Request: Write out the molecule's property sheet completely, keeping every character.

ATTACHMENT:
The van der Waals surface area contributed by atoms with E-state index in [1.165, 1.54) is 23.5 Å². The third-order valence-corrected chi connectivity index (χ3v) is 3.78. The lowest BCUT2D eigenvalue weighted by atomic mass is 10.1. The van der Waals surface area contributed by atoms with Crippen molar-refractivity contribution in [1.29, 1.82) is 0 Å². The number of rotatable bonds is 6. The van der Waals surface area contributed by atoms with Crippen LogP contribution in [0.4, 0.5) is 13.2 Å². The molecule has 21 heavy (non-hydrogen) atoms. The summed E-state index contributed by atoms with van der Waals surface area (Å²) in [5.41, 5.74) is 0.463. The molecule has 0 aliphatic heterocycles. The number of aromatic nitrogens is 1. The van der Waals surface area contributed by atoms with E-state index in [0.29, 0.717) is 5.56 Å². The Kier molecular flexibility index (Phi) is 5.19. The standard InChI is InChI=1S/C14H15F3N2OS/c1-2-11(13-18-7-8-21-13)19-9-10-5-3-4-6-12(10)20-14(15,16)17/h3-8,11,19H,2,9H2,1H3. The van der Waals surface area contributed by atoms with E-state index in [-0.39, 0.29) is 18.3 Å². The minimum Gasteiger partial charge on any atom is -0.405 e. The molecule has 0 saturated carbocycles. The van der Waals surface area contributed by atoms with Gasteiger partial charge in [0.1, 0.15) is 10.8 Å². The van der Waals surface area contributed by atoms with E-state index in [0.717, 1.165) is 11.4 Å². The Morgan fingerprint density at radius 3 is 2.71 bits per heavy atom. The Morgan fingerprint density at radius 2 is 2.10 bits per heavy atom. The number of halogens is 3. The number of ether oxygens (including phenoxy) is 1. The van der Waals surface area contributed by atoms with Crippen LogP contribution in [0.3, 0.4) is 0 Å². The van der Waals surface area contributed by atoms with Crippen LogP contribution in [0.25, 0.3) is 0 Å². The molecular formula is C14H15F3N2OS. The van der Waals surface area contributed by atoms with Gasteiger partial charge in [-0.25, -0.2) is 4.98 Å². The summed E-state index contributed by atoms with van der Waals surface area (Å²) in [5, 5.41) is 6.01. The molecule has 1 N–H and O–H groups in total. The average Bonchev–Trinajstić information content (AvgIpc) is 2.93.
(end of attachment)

The van der Waals surface area contributed by atoms with E-state index in [1.165, 1.54) is 23.5 Å². The third-order valence-corrected chi connectivity index (χ3v) is 3.78. The lowest BCUT2D eigenvalue weighted by atomic mass is 10.1. The van der Waals surface area contributed by atoms with Crippen molar-refractivity contribution in [1.29, 1.82) is 0 Å². The number of rotatable bonds is 6. The van der Waals surface area contributed by atoms with Crippen LogP contribution in [0.4, 0.5) is 13.2 Å². The molecule has 21 heavy (non-hydrogen) atoms. The summed E-state index contributed by atoms with van der Waals surface area (Å²) in [5.41, 5.74) is 0.463. The molecule has 0 aliphatic heterocycles. The number of aromatic nitrogens is 1. The van der Waals surface area contributed by atoms with E-state index in [0.29, 0.717) is 5.56 Å². The Kier molecular flexibility index (Phi) is 5.19. The standard InChI is InChI=1S/C14H15F3N2OS/c1-2-11(13-18-7-8-21-13)19-9-10-5-3-4-6-12(10)20-14(15,16)17/h3-8,11,19H,2,9H2,1H3. The van der Waals surface area contributed by atoms with E-state index in [-0.39, 0.29) is 18.3 Å². The minimum Gasteiger partial charge on any atom is -0.405 e. The molecule has 0 saturated carbocycles. The van der Waals surface area contributed by atoms with Gasteiger partial charge in [0.1, 0.15) is 10.8 Å². The van der Waals surface area contributed by atoms with E-state index in [0.717, 1.165) is 11.4 Å². The Morgan fingerprint density at radius 3 is 2.71 bits per heavy atom. The Morgan fingerprint density at radius 2 is 2.10 bits per heavy atom. The number of halogens is 3. The number of ether oxygens (including phenoxy) is 1. The van der Waals surface area contributed by atoms with Crippen LogP contribution in [0.3, 0.4) is 0 Å². The van der Waals surface area contributed by atoms with Crippen LogP contribution in [0.25, 0.3) is 0 Å². The molecular formula is C14H15F3N2OS. The van der Waals surface area contributed by atoms with Gasteiger partial charge in [-0.25, -0.2) is 4.98 Å². The summed E-state index contributed by atoms with van der Waals surface area (Å²) in [5, 5.41) is 6.01. The molecule has 1 N–H and O–H groups in total. The average Bonchev–Trinajstić information content (AvgIpc) is 2.93.